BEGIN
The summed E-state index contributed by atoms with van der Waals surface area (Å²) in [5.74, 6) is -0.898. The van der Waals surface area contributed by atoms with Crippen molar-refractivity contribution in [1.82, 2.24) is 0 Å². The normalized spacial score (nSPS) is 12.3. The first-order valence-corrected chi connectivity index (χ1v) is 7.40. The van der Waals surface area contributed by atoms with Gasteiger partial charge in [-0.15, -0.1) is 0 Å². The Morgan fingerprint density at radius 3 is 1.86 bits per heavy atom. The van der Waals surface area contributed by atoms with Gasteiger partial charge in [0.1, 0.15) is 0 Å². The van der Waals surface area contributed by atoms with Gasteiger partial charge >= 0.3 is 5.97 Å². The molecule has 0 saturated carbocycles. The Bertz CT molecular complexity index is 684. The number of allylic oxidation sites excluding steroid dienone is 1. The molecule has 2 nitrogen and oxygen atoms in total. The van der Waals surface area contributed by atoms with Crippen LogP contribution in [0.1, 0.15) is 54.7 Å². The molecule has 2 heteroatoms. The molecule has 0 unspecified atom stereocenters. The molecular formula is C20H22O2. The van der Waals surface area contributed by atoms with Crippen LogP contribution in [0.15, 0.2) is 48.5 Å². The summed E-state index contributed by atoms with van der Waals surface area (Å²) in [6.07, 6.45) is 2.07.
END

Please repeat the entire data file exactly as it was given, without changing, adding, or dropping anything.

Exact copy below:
The summed E-state index contributed by atoms with van der Waals surface area (Å²) in [5.74, 6) is -0.898. The van der Waals surface area contributed by atoms with Crippen molar-refractivity contribution in [1.82, 2.24) is 0 Å². The normalized spacial score (nSPS) is 12.3. The first-order valence-corrected chi connectivity index (χ1v) is 7.40. The van der Waals surface area contributed by atoms with Gasteiger partial charge in [-0.15, -0.1) is 0 Å². The Morgan fingerprint density at radius 3 is 1.86 bits per heavy atom. The van der Waals surface area contributed by atoms with Gasteiger partial charge in [0.1, 0.15) is 0 Å². The van der Waals surface area contributed by atoms with Gasteiger partial charge >= 0.3 is 5.97 Å². The molecule has 0 saturated carbocycles. The Bertz CT molecular complexity index is 684. The number of allylic oxidation sites excluding steroid dienone is 1. The molecule has 2 nitrogen and oxygen atoms in total. The van der Waals surface area contributed by atoms with Crippen LogP contribution in [0.1, 0.15) is 54.7 Å². The molecule has 2 heteroatoms. The molecule has 0 unspecified atom stereocenters. The molecular formula is C20H22O2. The van der Waals surface area contributed by atoms with Crippen LogP contribution in [0.15, 0.2) is 48.5 Å². The summed E-state index contributed by atoms with van der Waals surface area (Å²) in [6.07, 6.45) is 2.07.